Planta

, Volume 183, Issue 4, pp 555–566

Decreased ribulose-1,5-bisphosphate carboxylase-oxygenase in transgenic tobacco transformed with ‘antisense’ rbcS

II. Flux-control coefficients for photosynthesis in varying light, CO2, and air humidity
  • M. Stitt
  • W. P. Quick
  • U. Schurr
  • E.-D. Schulze
  • S. R. Rodermel
  • L. Bogorad
Article

DOI: 10.1007/BF00194277

Cite this article as:
Stitt, M., Quick, W.P., Schurr, U. et al. Planta (1991) 183: 555. doi:10.1007/BF00194277

Abstract

Transgenic tobacco (Nicotiana tabacum L.) plants transformed with ‘antisense’ rbcS to produce a series of plants with a progressive decrease in the amount of ribulose-1,5-bisphosphate carboxylase/oxygenase (Rubisco) have been used to investigate the contribution of Rubsico to the control of photosynthesis at different irradiance, CO2 concentrations and vapour-pressure deficits. Assimilation rates, transpiration, the internal CO2 concentration and chlorophyll fluorescence were measured in each plant. (i) The flux-control coefficient of Rubisco was estimated from the slope of the plot of Rubisco content versus assimilation rate. The flux-control coefficient had a value of 0.8 or more in high irradiance, (1050 μmol·m−2·s−1), low-vapour pressure deficit (4 mbar) and ambient CO2 (350 μbar). Control was marginal in enhanced CO2 (450 μbar) or low light (310 μmol·m−2·s−1) and was also decreased at high vapour-pressure deficit (17 mbar). No control was exerted in 5% CO2. (ii) The flux-control coefficients of Rubisco were compared with the fractional demand placed on the calculated available Rubisco capacity. Only a marginal control on photosynthetic flux is exerted by Rubisco until over 50% of the available capacity is being used. Control increases as utilisation rises to 80%, and approaches unity (i.e. strict limitation) when more than 80% of the available capacity is being used. (iii) In low light, plants with reduced Rubisco have very high energy-dependent quenching of chlorophyll fluorescence (qE) and a decreased apparent quantum yield. It is argued that Rubisco still exerts marginal control in these conditions because decreased Rubisco leads to increased thylakoid energisation and high-energy dependent dissipation of light energy, and lower light-harvesting efficiency. (iv) The flux-control coefficient of stomata for photosynthesis was calculated from the flux-control coefficient of Rubisco and the internal CO2 concentration, by applying the connectivity theorem. Control by the stomata varies between zero and about 0.25. It is increased by increased irradiance, decreased CO2 or decreased vapour-pressure deficit. (v) Photosynthetic oscillations in saturating irradiance and CO2 are suppressed in decreased-activity transformants before the steady-state rate of photosynthesis is affected. This provides direct evidence that these oscillations reveal the presence of “excess” Rubisco. (vi) Comparison of the flux-control coefficients of Rubisco with mechanistic models of photosynthesis provides direct support for the reliability of these models in conditions where Rubisco has a flux-control coefficient approach unity (i.e. “limits” photosynthesis), but also indicates that these models are less useful in conditions where control is shared between Rubisco and other components of the photosynthetic apparatus.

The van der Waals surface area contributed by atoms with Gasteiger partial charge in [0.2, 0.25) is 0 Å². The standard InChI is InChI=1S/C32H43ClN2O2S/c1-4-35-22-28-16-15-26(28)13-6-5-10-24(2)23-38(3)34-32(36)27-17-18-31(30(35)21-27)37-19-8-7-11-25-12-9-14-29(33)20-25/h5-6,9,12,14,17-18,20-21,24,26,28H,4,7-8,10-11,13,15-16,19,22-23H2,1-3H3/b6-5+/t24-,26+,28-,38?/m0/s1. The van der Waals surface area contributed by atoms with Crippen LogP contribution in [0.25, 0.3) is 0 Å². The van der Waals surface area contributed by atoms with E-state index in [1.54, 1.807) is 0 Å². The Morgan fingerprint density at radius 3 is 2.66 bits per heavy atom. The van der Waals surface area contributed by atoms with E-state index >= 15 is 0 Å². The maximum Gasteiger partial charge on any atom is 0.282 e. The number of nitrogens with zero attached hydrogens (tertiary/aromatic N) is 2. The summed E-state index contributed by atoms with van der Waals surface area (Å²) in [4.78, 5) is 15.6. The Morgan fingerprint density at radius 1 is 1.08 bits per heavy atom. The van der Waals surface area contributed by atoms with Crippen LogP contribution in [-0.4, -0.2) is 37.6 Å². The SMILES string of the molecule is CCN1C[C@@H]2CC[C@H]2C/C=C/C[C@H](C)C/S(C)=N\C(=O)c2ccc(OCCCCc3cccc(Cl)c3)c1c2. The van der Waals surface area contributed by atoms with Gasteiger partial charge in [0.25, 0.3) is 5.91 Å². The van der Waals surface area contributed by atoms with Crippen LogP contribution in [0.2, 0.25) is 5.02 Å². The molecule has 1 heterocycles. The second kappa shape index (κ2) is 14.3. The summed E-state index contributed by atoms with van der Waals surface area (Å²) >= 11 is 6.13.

Key words

Flux control (photosynthesis) Nicotiana (transformed with antisense DNA) Ribulose-1,5-bisphosphate carboxylase-oxygenase (control of photosynthesis) Transgenic plant (antisense) 

Abbreviations

A

assimilation rate

Ci

intercellular CO2 concentration in the leaf

CR

flux-control coefficient of Rubisco for photosynthesis

qE

high-energy-state-dependent quenching of chlorophyll fluorescence

QA

primary acceptor of PSII

rbc S

gene for the nuclear-encoded small subunit of Rubisco

Rubisco

ribulose-1,5-bisphosphate carboxylase-oxygenase

Ru1,5bisP

ribulose-1,5-bisphosphate

VPD

vapour-pressure deficit

Copyright information

© Springer-Verlag 1991

Authors and Affiliations

  • M. Stitt
    • 1
  • W. P. Quick
    • 1
  • U. Schurr
    • 2
  • E.-D. Schulze
    • 2
  • S. R. Rodermel
    • 3
  • L. Bogorad
    • 3
  1. 1.Lehrstuhl für PflanzenphysiologieUniversität BayreuthBayreuthFederal Republic of Germany
  2. 2.Lehrstuhl für PflanzenökologieUniversität BayreuthBayreuthFederal Republic of Germany
  3. 3.The Biological Laboratories, Harvard UniversityCambridgeUSA

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